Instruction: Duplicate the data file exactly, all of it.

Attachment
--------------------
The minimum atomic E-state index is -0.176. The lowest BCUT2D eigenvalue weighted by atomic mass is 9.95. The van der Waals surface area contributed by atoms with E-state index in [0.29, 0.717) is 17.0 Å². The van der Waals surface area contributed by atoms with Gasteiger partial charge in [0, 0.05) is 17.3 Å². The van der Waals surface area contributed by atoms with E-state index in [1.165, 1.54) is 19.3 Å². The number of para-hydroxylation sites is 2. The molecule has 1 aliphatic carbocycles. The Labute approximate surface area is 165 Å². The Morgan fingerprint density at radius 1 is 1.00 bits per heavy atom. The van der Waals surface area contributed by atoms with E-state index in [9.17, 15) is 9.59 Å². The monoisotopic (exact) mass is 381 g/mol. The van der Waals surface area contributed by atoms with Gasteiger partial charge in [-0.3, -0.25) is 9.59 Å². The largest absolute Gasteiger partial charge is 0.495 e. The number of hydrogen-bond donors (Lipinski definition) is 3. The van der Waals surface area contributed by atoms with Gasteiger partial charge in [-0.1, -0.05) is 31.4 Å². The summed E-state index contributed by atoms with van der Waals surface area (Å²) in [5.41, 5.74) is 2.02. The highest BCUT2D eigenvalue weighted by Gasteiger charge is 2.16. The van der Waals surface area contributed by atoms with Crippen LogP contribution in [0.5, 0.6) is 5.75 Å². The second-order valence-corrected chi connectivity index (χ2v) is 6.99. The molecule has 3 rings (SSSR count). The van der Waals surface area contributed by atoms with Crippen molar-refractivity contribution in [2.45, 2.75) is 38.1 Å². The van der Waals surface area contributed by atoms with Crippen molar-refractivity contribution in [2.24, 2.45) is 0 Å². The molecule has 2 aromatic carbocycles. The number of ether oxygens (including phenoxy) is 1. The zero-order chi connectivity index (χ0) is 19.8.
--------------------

The minimum atomic E-state index is -0.176. The lowest BCUT2D eigenvalue weighted by atomic mass is 9.95. The van der Waals surface area contributed by atoms with E-state index in [0.29, 0.717) is 17.0 Å². The van der Waals surface area contributed by atoms with Gasteiger partial charge in [0, 0.05) is 17.3 Å². The van der Waals surface area contributed by atoms with E-state index in [1.165, 1.54) is 19.3 Å². The number of para-hydroxylation sites is 2. The molecule has 1 aliphatic carbocycles. The Labute approximate surface area is 165 Å². The Morgan fingerprint density at radius 1 is 1.00 bits per heavy atom. The van der Waals surface area contributed by atoms with E-state index in [9.17, 15) is 9.59 Å². The monoisotopic (exact) mass is 381 g/mol. The van der Waals surface area contributed by atoms with Gasteiger partial charge in [-0.3, -0.25) is 9.59 Å². The largest absolute Gasteiger partial charge is 0.495 e. The number of hydrogen-bond donors (Lipinski definition) is 3. The van der Waals surface area contributed by atoms with Gasteiger partial charge in [-0.1, -0.05) is 31.4 Å². The summed E-state index contributed by atoms with van der Waals surface area (Å²) in [5.41, 5.74) is 2.02. The highest BCUT2D eigenvalue weighted by Gasteiger charge is 2.16. The van der Waals surface area contributed by atoms with Crippen LogP contribution in [0.5, 0.6) is 5.75 Å². The second-order valence-corrected chi connectivity index (χ2v) is 6.99. The molecule has 3 rings (SSSR count). The van der Waals surface area contributed by atoms with Crippen molar-refractivity contribution in [2.45, 2.75) is 38.1 Å². The van der Waals surface area contributed by atoms with Crippen molar-refractivity contribution in [2.24, 2.45) is 0 Å². The molecule has 2 aromatic carbocycles. The number of ether oxygens (including phenoxy) is 1. The zero-order chi connectivity index (χ0) is 19.8.